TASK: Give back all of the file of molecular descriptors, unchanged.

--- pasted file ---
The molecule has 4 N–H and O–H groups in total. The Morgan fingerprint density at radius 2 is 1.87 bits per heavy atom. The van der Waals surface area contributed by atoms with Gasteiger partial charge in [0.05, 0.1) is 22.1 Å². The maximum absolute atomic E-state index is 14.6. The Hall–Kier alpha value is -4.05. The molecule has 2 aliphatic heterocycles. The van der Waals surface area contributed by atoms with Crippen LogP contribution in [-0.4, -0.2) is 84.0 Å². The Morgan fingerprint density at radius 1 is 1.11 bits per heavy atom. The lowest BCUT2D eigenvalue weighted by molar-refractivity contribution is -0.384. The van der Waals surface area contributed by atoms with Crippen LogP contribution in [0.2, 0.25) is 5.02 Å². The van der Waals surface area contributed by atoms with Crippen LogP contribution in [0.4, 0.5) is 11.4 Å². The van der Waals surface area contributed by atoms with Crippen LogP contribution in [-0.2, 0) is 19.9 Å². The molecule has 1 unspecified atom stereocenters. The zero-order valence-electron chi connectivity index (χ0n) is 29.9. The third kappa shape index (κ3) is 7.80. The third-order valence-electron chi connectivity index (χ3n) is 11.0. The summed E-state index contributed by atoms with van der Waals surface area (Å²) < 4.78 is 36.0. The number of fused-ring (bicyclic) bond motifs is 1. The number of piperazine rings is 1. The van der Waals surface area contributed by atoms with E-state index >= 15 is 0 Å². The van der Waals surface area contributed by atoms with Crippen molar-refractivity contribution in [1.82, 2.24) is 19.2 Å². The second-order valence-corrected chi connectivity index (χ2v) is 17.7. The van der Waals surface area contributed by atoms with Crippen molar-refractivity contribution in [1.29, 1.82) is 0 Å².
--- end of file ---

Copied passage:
The molecule has 4 N–H and O–H groups in total. The Morgan fingerprint density at radius 2 is 1.87 bits per heavy atom. The van der Waals surface area contributed by atoms with Gasteiger partial charge in [0.05, 0.1) is 22.1 Å². The maximum absolute atomic E-state index is 14.6. The Hall–Kier alpha value is -4.05. The molecule has 2 aliphatic heterocycles. The van der Waals surface area contributed by atoms with Crippen LogP contribution in [-0.4, -0.2) is 84.0 Å². The Morgan fingerprint density at radius 1 is 1.11 bits per heavy atom. The lowest BCUT2D eigenvalue weighted by molar-refractivity contribution is -0.384. The van der Waals surface area contributed by atoms with Crippen LogP contribution in [0.2, 0.25) is 5.02 Å². The van der Waals surface area contributed by atoms with Crippen LogP contribution in [0.4, 0.5) is 11.4 Å². The van der Waals surface area contributed by atoms with Crippen LogP contribution in [-0.2, 0) is 19.9 Å². The molecule has 1 unspecified atom stereocenters. The zero-order valence-electron chi connectivity index (χ0n) is 29.9. The third kappa shape index (κ3) is 7.80. The third-order valence-electron chi connectivity index (χ3n) is 11.0. The summed E-state index contributed by atoms with van der Waals surface area (Å²) < 4.78 is 36.0. The number of fused-ring (bicyclic) bond motifs is 1. The number of piperazine rings is 1. The van der Waals surface area contributed by atoms with E-state index >= 15 is 0 Å². The van der Waals surface area contributed by atoms with Crippen molar-refractivity contribution in [1.82, 2.24) is 19.2 Å². The second-order valence-corrected chi connectivity index (χ2v) is 17.7. The van der Waals surface area contributed by atoms with Crippen molar-refractivity contribution in [1.29, 1.82) is 0 Å².